So Cramer comes out with another brilliant prediction, price of oil is either going up or down. I can see why he is so valuable to CNBC.
" IF you buy the stock and by 2017 oil hasn't rebound, will there be a line left?"
I think Line can hang beyond 2017 and is one of the reasons why they are suspending the distribution, preparing for the worst. First round of debt isn't due until mid 2019.
I think more damage in SP has been from retail than institutions. Retail always seems to over react. I'm sure the funds who have a $5 threshold have sold but I wouldn't be surprised to see that the "big boys" added, when the smoke clears and 13F's are filed later.
I don't think anyone but the shorts see it as a positive. Now there are also those who think this great fall in SP is over done and if you have the nads, could be a great entry point or an opportunity to dollar cost down. Unfortunately it will take patience and time. What Line did with the pending distribution halt was put themselves in position to wait this thing out as long as financially possible.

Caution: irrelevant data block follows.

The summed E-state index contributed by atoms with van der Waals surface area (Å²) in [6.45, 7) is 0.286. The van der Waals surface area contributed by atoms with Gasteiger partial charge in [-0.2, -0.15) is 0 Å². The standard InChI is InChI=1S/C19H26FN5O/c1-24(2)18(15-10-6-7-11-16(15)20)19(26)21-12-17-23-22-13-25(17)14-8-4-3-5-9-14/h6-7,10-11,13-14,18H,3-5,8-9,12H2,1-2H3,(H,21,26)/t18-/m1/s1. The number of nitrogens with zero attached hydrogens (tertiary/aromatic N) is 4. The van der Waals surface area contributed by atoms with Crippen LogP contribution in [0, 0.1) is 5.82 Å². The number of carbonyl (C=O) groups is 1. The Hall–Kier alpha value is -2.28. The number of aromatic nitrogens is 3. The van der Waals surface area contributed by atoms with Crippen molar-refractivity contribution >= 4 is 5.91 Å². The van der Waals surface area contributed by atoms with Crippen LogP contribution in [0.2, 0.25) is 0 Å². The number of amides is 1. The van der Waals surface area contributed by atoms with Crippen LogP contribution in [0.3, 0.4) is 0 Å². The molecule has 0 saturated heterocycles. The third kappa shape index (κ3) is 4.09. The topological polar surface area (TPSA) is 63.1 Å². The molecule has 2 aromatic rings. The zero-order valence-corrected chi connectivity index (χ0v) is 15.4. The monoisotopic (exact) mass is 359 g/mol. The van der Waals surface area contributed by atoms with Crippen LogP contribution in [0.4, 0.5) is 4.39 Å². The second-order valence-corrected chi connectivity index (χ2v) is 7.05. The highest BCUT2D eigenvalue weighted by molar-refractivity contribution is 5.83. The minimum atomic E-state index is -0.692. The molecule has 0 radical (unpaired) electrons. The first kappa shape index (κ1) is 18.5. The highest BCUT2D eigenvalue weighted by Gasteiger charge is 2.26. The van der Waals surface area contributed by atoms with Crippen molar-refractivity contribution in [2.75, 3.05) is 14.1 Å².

6.50% senior notes due May 2019 ------------- $ 1,200,000
6.25% senior notes due November 2019 -------- $ 1,800,000
8.625% senior notes due April 2020 ---------------$ 1,173,619
6.75% Berry senior notes due November 2020------$ 275,177
7.75% senior notes due February 2021 --------------$ 994,000
6.50% senior notes due September 2021------------- $ 650,000
6.375% Berry senior notes due September 2022------$ 572,700
Enron was a scam, period. They intentionally hid debt and went so far as to hire accountants and staff to cover up losses from bad deals. Line is a victim of poor judgment with their aggressiveness in making acquisitions and over leveraging before the oil crunch but they are not guilty of trying to under report it or cover it up. It's all right there in their 10Q if your interested.
Line's current stock price has no effect on the daily business. Stock prices are artificial and are often wrong they over shoot in both directions. I remember back in 2009 GM was trading for ONE DOLLAR and is now over $31. What were goofballs like yourself saying back then. Line is not like Enron and you know it, IDIOT.
Analyst Actions: Linn Energy Downgraded to Sector Perform At RBC Capital Markets, Price Target Cut To $5
BY Midnight Trader
— 9:32 AM ET 08/03/2015
09:32 AM EDT, 08/03/2015 -- Linn Energy, LLC ( LINE ) shares were downgraded to sector perform from outperform by RBC Capital Markets, and the firm lowered its price target to $5 from $15.